As of Friday, Oklahoma’s two largest cities have no mask mandate. City officials say they’re shifting their focus away from “stop the spread” and to vaccines.
"The role of municipal government in halting the spread of the virus has now ended, as it was always meant to," said Oklahoma City Mayor David Holt.
One year, one month and 15 days after he first addressed the city about the oncoming public health emergency, he announced the end of the city’s mask mandate. Tulsa’s mask mandate also ended on Friday.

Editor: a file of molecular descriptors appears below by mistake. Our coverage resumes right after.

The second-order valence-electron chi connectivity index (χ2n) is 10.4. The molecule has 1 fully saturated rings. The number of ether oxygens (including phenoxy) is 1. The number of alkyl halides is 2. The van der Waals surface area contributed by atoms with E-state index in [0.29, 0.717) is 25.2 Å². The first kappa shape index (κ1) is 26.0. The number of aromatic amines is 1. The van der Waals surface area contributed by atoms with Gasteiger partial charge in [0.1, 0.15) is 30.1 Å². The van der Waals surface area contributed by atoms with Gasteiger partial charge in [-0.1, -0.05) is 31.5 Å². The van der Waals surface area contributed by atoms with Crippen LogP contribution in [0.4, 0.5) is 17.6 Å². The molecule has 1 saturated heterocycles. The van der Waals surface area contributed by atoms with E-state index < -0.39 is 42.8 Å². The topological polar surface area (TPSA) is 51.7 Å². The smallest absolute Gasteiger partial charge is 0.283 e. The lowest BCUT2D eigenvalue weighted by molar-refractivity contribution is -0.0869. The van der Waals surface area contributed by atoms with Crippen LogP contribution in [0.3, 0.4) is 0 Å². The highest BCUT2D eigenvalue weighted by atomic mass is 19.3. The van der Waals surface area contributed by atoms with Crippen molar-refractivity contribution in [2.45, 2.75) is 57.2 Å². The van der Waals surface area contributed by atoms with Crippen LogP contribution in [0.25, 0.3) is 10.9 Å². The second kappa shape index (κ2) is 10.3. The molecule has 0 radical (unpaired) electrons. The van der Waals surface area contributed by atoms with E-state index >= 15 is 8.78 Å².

Holt noted that in its worst times, Oklahoma County was seeing 1,000 new cases daily and about 700 people would be hospitalized across the county. Those figures have fallen by 90 percent. Statewide, the new case average is less than 300 a day.
He said this is a new chapter, when vaccinations take priority.
"As you watch me speak these words right now, you are just a click, a phone call and a short drive away from your vaccination — something people around our planet are desperate for."
Despite abundant vaccine supply, only about a quarter of Oklahoma adults have completed their vaccine series.
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